“You express a great deal of anxiety over our willingness to break laws. This is certainly a legitimate concern. Since we so diligently urge people to obey the Supreme Court’s decision of 1954 outlawing segregation in the public schools, at first glance it may seem rather paradoxical for us consciously to break laws. One may well ask: ‘How can you advocate breaking some laws and obeying others?’ The answer lies in the fact that there are two types of laws: just and unjust. I would be the first to advocate obeying just laws. One has not only a legal but a moral responsibility to obey just laws. Conversely, one has a moral responsibility to disobey unjust laws. I would agree with St. Augustine that ‘an unjust law is no law at all.’
“Now, what is the difference between the two? How does one determine whether a law is just or unjust? A just law is a man made code that squares with the moral law or the law of God. An unjust law is a code that is out of harmony with the moral law. To put it in the terms of St. Thomas Aquinas: An unjust law is a human law that is not rooted in eternal law and natural law. Any law that uplifts human personality is just. Any law that degrades human personality is unjust. … Thus it is that I can urge men to obey the 1954 decision of the Supreme Court, for it is morally right; and I can urge them to disobey segregation ordinances, for they are morally wrong.”
Lesson 8 – Don’t fall into the trap of seeking the acceptance and approval of the dominant culture
“Some argue that we should soften our stance on so-called controversial issues. That in order to be evangelists we need to be seeker friendly. They’re wrong. While we shouldn’t be bombastic or imprudent, it is precisely our countercultural witness to what St. Paul called the more excellent way that will bring people to Christ.”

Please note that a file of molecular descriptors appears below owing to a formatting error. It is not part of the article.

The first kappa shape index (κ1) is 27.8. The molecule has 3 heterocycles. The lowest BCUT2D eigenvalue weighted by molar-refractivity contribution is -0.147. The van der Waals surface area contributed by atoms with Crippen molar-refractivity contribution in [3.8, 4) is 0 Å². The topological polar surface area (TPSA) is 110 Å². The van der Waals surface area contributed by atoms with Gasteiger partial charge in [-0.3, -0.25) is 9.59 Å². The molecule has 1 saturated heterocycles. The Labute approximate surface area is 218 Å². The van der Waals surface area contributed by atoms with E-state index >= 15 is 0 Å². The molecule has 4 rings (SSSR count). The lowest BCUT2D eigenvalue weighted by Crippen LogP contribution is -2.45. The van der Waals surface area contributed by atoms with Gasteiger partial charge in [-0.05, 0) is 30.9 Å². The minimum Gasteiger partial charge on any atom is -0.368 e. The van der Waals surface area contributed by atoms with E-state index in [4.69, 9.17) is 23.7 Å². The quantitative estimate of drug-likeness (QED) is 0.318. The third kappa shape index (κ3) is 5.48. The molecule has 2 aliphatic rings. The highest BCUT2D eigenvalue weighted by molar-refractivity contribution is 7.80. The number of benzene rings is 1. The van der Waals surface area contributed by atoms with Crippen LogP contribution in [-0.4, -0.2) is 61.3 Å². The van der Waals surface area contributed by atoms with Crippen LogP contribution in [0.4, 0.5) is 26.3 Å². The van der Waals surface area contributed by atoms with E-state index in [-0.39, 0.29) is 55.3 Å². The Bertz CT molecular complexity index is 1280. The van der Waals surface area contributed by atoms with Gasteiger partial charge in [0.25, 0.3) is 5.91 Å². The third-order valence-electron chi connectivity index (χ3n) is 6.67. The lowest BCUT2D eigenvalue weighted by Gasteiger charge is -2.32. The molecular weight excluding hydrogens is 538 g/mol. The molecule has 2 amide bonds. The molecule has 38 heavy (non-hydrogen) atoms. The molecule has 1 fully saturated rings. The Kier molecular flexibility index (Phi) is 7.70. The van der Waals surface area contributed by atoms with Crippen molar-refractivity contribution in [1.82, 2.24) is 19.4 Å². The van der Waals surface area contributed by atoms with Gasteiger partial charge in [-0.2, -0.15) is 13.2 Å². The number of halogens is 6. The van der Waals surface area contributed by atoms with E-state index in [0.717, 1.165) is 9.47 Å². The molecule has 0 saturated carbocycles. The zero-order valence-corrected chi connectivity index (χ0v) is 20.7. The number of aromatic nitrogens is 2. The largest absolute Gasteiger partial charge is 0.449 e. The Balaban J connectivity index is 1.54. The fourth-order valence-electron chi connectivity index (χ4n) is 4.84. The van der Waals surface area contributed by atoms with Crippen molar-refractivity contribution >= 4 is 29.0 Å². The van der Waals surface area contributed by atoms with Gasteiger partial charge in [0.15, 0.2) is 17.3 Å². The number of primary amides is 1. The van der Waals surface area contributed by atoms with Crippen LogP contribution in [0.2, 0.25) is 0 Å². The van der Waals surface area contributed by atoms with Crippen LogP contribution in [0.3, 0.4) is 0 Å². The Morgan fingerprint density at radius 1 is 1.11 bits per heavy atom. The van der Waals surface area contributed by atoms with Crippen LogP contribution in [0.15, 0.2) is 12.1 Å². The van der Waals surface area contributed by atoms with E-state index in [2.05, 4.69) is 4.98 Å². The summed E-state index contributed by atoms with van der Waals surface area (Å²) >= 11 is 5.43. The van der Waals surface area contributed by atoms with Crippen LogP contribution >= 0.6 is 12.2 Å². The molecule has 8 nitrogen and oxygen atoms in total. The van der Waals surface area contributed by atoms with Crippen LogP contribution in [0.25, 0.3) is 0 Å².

Even if our friends turn against us out of fear of offending the sensibilities of those with cultural power, that should not change what we do. Ultimately, we stand or fall before the audience of ONE.
Lesson 9 – Identify the lies, and confront them with the truth
“Bad philosophy needs to be answered by good philosophy. Bad science needs to be responded to with good science—this is true with the science of embryology and the social science of marriage. We cannot allow the other side to depict these debates as ones of faith against reason, or backward superstition against enlightened science. This takes work (see lesson 3!). We have to work twice as hard as our opponents. We have to understand their arguments better than they understand them themselves—so we can explain at the level of reason, where they’ve gone wrong.”
Lesson 10 – Work in God’s strength, not your own.
Remember that our first duty is to “Seek first His Kingdom and His righteousness” (Mt. 6:33).
“The only way to find the courage, and the strength, and have the hope to fulfill our vocation in life is to rely on the grace of the One who called us to that vocation.”
“Regardless of whatever the future may hold, God doesn’t ask us to be successful, He asks us to be faithful.”
I encourage you to read the entire speech here.
– Scott Allen